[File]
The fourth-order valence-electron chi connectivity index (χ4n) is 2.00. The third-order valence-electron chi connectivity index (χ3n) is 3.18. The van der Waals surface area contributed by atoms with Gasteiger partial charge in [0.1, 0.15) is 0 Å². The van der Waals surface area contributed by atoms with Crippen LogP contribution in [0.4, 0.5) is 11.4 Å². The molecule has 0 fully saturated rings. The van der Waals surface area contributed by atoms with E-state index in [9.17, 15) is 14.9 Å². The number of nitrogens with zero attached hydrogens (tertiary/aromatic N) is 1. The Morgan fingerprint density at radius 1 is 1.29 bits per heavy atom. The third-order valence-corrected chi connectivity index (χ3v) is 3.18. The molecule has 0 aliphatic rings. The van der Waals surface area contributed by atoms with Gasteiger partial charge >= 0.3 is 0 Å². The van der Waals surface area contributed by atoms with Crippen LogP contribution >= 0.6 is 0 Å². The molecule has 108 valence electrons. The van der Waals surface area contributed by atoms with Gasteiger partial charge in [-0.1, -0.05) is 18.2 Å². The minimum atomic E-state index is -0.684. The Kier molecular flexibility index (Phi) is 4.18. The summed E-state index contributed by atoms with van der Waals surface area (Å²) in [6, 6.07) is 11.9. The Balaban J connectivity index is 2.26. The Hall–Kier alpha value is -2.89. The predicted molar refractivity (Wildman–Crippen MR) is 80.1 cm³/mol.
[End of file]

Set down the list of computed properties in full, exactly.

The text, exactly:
The fourth-order valence-electron chi connectivity index (χ4n) is 2.00. The third-order valence-electron chi connectivity index (χ3n) is 3.18. The van der Waals surface area contributed by atoms with Gasteiger partial charge in [0.1, 0.15) is 0 Å². The van der Waals surface area contributed by atoms with Crippen LogP contribution in [0.4, 0.5) is 11.4 Å². The molecule has 0 fully saturated rings. The van der Waals surface area contributed by atoms with E-state index in [9.17, 15) is 14.9 Å². The number of nitrogens with zero attached hydrogens (tertiary/aromatic N) is 1. The Morgan fingerprint density at radius 1 is 1.29 bits per heavy atom. The third-order valence-corrected chi connectivity index (χ3v) is 3.18. The molecule has 0 aliphatic rings. The van der Waals surface area contributed by atoms with Gasteiger partial charge >= 0.3 is 0 Å². The van der Waals surface area contributed by atoms with Crippen LogP contribution >= 0.6 is 0 Å². The molecule has 108 valence electrons. The van der Waals surface area contributed by atoms with Gasteiger partial charge in [-0.1, -0.05) is 18.2 Å². The minimum atomic E-state index is -0.684. The Kier molecular flexibility index (Phi) is 4.18. The summed E-state index contributed by atoms with van der Waals surface area (Å²) in [6, 6.07) is 11.9. The Balaban J connectivity index is 2.26. The Hall–Kier alpha value is -2.89. The predicted molar refractivity (Wildman–Crippen MR) is 80.1 cm³/mol.